Debunking the Myths: 7 Things You Should Know about Alzheimer’s

( – Alzheimer’s is one of the most misunderstood diseases, and it’s a common one — it’s a leading cause of death in America, and it affects millions. To be prepared to help a loved one experiencing Alzheimer’s, or to recognize the signs and symptoms of this disease in yourself, it’s important to know what is and is not true about this disease. Let’s learn more about common misconceptions about Alzheimer’s disease.

Alzheimer’s Is Dementia

Alzheimer’s Disease and Dementia are two different things, even though people often use the terms as though they are the same. Demential is a general term for conditions that cause memory, reasoning, behavior, and thinking become impaired. Alzheimer’s, however, is a specific type of dementia. People often confuse the terms because Alzheimer’s is the most common form of dementia we see and experience every day.

Alzheimer’s is Something Only Old People Get

While age is the biggest risk factor for this disease, it doesn’t mean that it’s confined to humans in their senior years. Early-onset Alzheimer’s is a thing, and it can start as young as the 30s for someone who has it. While it is rare, those diagnosed at younger ages can start treatment early.

Most people who are diagnosed with Alzheimer’s are at least 60, and it is also a common development for people who have Down syndrome.

Alzheimer’s Means No Treatment

Medication can help people living with Alzheimer’s. While it has no cure, there have been major recent medical advancements in treating people with Alzheimer’s. There are also ways to help patients with this disease cope through behavioral changes.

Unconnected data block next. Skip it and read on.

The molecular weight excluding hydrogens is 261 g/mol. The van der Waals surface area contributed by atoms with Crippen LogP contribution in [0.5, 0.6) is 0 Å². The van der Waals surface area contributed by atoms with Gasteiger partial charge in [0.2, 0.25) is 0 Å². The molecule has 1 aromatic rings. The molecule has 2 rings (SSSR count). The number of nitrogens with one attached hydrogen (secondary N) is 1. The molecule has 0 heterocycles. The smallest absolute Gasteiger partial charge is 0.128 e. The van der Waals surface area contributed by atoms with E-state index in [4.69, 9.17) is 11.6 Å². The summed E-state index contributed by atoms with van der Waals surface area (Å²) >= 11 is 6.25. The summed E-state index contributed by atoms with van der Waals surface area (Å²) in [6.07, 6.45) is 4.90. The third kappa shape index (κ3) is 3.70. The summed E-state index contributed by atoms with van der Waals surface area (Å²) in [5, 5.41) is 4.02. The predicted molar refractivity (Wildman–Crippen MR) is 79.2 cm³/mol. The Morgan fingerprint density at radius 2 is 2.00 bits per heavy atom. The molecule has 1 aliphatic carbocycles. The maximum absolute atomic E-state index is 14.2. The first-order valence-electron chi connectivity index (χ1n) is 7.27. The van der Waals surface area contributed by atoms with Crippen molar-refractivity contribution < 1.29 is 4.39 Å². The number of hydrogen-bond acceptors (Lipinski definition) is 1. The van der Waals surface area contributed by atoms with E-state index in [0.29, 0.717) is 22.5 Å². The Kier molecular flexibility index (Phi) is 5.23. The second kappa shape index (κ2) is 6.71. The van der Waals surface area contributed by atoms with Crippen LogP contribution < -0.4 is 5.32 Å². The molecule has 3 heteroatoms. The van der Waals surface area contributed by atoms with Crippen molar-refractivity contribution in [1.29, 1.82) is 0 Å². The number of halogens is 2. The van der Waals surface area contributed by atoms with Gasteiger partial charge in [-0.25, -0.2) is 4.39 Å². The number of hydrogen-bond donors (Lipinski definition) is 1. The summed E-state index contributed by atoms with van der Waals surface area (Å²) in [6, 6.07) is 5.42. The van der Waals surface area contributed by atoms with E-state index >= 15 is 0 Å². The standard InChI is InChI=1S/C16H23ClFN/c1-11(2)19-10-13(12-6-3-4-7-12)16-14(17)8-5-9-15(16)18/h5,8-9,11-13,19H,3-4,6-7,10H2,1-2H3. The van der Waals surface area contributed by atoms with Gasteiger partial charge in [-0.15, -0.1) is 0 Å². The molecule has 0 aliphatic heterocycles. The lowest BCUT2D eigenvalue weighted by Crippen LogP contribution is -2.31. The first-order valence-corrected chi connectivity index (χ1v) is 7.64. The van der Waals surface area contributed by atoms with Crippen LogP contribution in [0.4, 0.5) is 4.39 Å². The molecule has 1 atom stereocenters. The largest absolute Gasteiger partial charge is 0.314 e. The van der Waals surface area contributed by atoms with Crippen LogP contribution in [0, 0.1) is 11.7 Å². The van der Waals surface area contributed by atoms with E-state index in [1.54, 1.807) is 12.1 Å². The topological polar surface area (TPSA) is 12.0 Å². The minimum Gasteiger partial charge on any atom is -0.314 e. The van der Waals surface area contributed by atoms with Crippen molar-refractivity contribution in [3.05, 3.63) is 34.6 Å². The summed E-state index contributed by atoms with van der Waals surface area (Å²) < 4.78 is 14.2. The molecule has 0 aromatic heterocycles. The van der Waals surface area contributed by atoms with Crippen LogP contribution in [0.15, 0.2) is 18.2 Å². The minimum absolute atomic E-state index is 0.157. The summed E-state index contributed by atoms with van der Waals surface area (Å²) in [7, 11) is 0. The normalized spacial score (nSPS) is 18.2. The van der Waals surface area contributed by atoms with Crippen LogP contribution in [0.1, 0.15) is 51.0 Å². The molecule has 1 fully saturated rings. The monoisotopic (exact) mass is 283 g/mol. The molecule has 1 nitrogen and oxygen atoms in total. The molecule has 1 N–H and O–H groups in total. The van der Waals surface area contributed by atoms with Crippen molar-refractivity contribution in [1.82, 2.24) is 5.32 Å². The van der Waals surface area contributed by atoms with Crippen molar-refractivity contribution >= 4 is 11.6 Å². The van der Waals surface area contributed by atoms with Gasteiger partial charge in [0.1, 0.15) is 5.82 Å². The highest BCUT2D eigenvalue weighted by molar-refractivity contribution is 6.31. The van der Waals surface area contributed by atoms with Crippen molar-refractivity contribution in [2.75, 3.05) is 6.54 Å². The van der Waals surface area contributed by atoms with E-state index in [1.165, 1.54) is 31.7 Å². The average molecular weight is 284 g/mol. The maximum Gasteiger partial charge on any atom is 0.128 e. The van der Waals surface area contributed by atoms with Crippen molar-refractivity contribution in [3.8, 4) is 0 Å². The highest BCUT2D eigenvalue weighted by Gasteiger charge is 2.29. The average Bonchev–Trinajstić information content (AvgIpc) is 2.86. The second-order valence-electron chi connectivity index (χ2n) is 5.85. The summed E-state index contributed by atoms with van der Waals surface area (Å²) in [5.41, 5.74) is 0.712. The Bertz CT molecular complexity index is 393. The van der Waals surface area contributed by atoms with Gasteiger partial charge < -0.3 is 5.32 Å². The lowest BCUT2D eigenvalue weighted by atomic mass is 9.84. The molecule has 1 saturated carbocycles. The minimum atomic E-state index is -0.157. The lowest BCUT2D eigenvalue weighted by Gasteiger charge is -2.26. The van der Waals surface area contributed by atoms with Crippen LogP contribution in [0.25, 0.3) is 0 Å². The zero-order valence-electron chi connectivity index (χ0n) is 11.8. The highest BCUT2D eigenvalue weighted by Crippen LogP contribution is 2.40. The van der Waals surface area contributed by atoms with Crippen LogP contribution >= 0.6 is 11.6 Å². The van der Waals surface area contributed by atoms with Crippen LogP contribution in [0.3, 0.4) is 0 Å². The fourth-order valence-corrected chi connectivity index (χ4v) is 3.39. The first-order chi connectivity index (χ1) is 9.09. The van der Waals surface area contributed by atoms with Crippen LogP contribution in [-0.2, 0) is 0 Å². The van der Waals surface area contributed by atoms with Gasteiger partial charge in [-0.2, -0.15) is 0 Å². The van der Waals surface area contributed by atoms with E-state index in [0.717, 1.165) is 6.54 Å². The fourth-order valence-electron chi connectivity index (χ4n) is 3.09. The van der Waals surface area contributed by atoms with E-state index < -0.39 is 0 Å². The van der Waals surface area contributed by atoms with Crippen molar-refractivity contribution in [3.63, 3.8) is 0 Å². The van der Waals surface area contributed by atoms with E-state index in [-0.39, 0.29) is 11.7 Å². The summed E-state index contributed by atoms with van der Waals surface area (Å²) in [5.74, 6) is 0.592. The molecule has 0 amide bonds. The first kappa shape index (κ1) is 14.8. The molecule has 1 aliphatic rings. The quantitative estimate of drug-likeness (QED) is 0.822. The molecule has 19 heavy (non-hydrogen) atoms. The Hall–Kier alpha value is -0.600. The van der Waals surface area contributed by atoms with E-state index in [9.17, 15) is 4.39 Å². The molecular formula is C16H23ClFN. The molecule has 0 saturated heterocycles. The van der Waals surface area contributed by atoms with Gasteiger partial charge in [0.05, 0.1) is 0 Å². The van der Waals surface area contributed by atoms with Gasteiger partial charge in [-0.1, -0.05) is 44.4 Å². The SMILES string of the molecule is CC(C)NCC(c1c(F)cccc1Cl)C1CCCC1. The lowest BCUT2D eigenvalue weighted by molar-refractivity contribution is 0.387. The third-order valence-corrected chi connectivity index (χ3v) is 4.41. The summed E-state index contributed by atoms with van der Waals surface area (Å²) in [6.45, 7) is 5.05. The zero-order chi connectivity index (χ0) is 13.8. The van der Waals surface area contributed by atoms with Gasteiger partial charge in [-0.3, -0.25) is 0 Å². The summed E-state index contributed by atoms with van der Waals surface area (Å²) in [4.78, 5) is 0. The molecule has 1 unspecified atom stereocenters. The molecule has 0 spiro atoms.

Current research investigates lifestyle factors and underlying causes of the disease.

Forgetfulness Always Means Alzheimer’s

Many people worry that their forgetfulness means they are experiencing Alzheimer’s disease, but that isn’t necessarily true. Lack of sleep, stress, and dozens of other medical conditions, including depression, can negatively affect a person’s memory. Cognitive issues develop due to a variety of causes, and sometimes, these issues can be reversed.

Alzheimer’s Disease is Totally Preventable

In fact, Alzheimer’s cannot be totally prevented. However, you can reduce your risk for experiencing the disease or slowing its progress. You can’t control your genes, but healthy lifestyles (including good diet and exercise) can minimize risk. To do this, maintain a healthy blood pressure, avoid head injuries, use hearing aids if needed, get plenty of rest, and keep your mind and body fit. Mind that waistline, too!

No One Gets an Alzheimer’s Diagnosis Until They Die

In the past, it wasn’t possible for doctors to diagnose this disease until after death, via an autopsy. However, now there are biomarker tests, which have been around for decades. Those, combined with imaging and lab tests, can reveal signs and symptoms of Alzheimer’s, including a protein that people have, indicating the disease.

Aluminum Will Give You Alzheimer’s Disease

There’s a theory going around that you can get Alzheimer’s Disease from aluminum exposure. A commonly found metal in our environment, aluminum is sometimes present in or near humans and our food. Researchers are still researching whether this particular metal has an impact on whether a person could develop the disease. Other environmental factors may indeed play a role.

If you think you may have Alzheimer’s or if you are concerned about a loved one, it may be time to speak with a doctor. While a cognitive issue may or may not be Alzheimer’s, it’s important to get checked to start appropriate treatments early and prevent other issues such as possible seizures, which can be present with memory loss.

Copyright 2024,